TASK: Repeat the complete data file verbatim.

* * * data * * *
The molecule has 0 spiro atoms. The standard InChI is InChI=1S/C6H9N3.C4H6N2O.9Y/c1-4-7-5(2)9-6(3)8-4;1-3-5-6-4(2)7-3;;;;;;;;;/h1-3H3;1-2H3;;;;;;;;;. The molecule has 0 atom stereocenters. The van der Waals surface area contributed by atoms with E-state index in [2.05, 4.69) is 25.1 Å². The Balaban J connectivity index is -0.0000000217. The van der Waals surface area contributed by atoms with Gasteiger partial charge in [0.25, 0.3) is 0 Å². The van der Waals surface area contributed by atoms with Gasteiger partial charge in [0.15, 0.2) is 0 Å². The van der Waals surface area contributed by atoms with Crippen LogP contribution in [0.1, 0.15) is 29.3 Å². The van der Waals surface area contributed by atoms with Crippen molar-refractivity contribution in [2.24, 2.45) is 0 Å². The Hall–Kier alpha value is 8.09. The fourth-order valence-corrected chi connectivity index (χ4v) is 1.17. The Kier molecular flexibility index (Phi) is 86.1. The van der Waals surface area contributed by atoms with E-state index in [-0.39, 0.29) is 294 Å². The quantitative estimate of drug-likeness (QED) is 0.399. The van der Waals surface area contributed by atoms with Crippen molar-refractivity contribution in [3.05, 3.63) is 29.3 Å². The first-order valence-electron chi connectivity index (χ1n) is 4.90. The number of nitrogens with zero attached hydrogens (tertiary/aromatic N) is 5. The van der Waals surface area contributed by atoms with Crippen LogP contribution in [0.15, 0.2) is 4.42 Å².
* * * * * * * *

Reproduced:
The molecule has 0 spiro atoms. The standard InChI is InChI=1S/C6H9N3.C4H6N2O.9Y/c1-4-7-5(2)9-6(3)8-4;1-3-5-6-4(2)7-3;;;;;;;;;/h1-3H3;1-2H3;;;;;;;;;. The molecule has 0 atom stereocenters. The van der Waals surface area contributed by atoms with E-state index in [2.05, 4.69) is 25.1 Å². The Balaban J connectivity index is -0.0000000217. The van der Waals surface area contributed by atoms with Gasteiger partial charge in [0.25, 0.3) is 0 Å². The van der Waals surface area contributed by atoms with Gasteiger partial charge in [0.15, 0.2) is 0 Å². The van der Waals surface area contributed by atoms with Crippen LogP contribution in [0.1, 0.15) is 29.3 Å². The van der Waals surface area contributed by atoms with Crippen molar-refractivity contribution in [2.24, 2.45) is 0 Å². The Hall–Kier alpha value is 8.09. The fourth-order valence-corrected chi connectivity index (χ4v) is 1.17. The Kier molecular flexibility index (Phi) is 86.1. The van der Waals surface area contributed by atoms with E-state index in [-0.39, 0.29) is 294 Å². The quantitative estimate of drug-likeness (QED) is 0.399. The van der Waals surface area contributed by atoms with Crippen molar-refractivity contribution in [3.05, 3.63) is 29.3 Å². The first-order valence-electron chi connectivity index (χ1n) is 4.90. The number of nitrogens with zero attached hydrogens (tertiary/aromatic N) is 5. The van der Waals surface area contributed by atoms with Crippen LogP contribution in [0.15, 0.2) is 4.42 Å².